When I was preparing for the Strongman Triathlon in Japan one year, I had to come up with some innovative ways to get my long rides done before the early April race. (In my second year as a pro, I couldn’t afford to head south for a training camp, so my training had to be indoors.) One of my “go to” roller sessions that winter was to watch two college basketball games in a row, going hard at every commercial break. That all worked out fine, until the end of the games, when the coaches tended to call a time out every few seconds – that usually meant a break for another commercial. There were times my wife would literally find me yelling at the TV “Don’t call another time out!” during my five hour sessions.
A few years later, an athlete I coached was getting ready for Ironman New Zealand in early March. In addition to a training camp in Florida over the winter, we did a number of long brick workouts – one memorable day included a almost five hours on the bike (two and a half movies) followed by a three-hour run outside during a snow storm. (She qualified for Kona, so it was all worth it!)
Turns out my measly five-hour roller rides were nothing compared to some of the workouts others have come up with. Here are a few that were pointed out to me via Facebook:
For those who are glutton’s for climbing punishment, you can actual do a virtual Everesting effort – climbing 8,848 m on your trainer. As with an outdoor Everesting efforts, there are a number of rules you have to follow, including that it be a continuous ride (you can stop to eat and go to the bathroom, but you can’t sleep along the way. You can take two hours to sleep if you want to do a “double Everest.”)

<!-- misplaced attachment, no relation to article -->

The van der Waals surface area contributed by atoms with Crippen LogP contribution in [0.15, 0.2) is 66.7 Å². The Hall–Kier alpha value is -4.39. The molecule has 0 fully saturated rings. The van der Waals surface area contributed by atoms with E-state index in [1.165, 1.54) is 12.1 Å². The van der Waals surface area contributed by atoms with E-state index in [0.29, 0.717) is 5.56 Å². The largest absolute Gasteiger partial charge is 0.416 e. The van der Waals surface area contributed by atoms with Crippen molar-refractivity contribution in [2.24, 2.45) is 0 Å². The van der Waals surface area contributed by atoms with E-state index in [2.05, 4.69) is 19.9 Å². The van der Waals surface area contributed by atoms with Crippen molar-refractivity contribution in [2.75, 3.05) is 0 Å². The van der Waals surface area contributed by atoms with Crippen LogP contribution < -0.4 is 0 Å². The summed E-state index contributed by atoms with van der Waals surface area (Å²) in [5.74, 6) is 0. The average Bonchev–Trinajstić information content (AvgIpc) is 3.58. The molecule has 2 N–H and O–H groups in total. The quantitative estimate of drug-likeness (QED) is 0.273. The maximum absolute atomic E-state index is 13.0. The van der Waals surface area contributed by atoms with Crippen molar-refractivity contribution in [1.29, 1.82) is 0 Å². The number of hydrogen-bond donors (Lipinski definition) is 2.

“Serial Everester” (he’s done it six times) Arend Vandenbroucke holds the virtual ride record at 5:45:22 – he set that last May. Heather Patrick holds the women’s record at 7:30:38, which she set in April, 2021.
For those looking to take on that much climbing during one workout, you’ll find the virtual Everesting Rules here.
You can take on your Everest challenge through the Zwift platform, but that’s not the only tough workout to be found on the popular indoor program. The “Uber Pretzel” includes 2,335 m of climbing in just over 128 km of riding.
For some, though, that’s simply not enough. Canadian Ed Veal rode 952.6 km during a 24-hour ride on Zwift in 2019, which earned him a Guinness World Record for the “Greatest virtual distance on a static cycle in 24 hours.”
Canadian Ultraman world champion Jordan Bryden had his own 24-hour Zwift challenge. “We did 24 hours of Zwift Tempus Fugit loops two years ago,” he wrote. “One loop every hour.”
In 2017 “Endurance athlete Jasmijn Muller spent 62 hours 4 minutes and 30 seconds pedalling 1,828 km on Zwift to smash the single-session distance world record on the popular social training app,” Philippe Tremblay reported on cyclingmagazine.ca. That’s nearly three straight days of pedalling.
Some of the folks who responded to my call out for crazy workouts appear to have used the effort for as much of a mental challenge as physical one.
“5 hours in the dark garage with no music no fan,” wrote Mary Eggers. “Before there were smart trainers!!!! Got me ready for IMFL!”
“Hard 7 hour workout written by Tara Norton on a trainer alone in my basement preparing for UMAZ 2020 the race that never happened that year,” wrote Anne Margaret.
“One hour roller workout, no TV, no on-line entertainment, just music and a wall,” wrote David Harrison.
My commercial fartlek during the basketball games is one thing, but Canadians love their hockey, right?
“I like the hockey workout,” wrote Marlene Line. “One min hard/tempo of game clock, one minute easy game clock time. Sometimes commercials and time outs last forever.”
Old style world records
Mac Martin, a pro I used to race against way back when, offered up an impressive feat from his cycling days.
“(In 1978, on rollers) Four of us did a 24 hr world record of 1,024 miles switching off every 30 minutes,” he wrote. “I also went to shopping malls to raise money for the team people would put up prime money for me to break 55 mph on rollers.”
Canadian Ultraman extraordinaire Tony O’Keeffe had an incredible indoor session to get ready for a long-distance cycling race, the Race Across America (RAAM):
“48 hours straight, like no breaks straight, on computrainer in prep for RAAM 2006,” he wrote.
How about using your next bike workout to catch up on your favourite movie series? Canadian pro Angela Naeth offered up this nugget:
“Bourne Identity trilogy ride,” she wrote.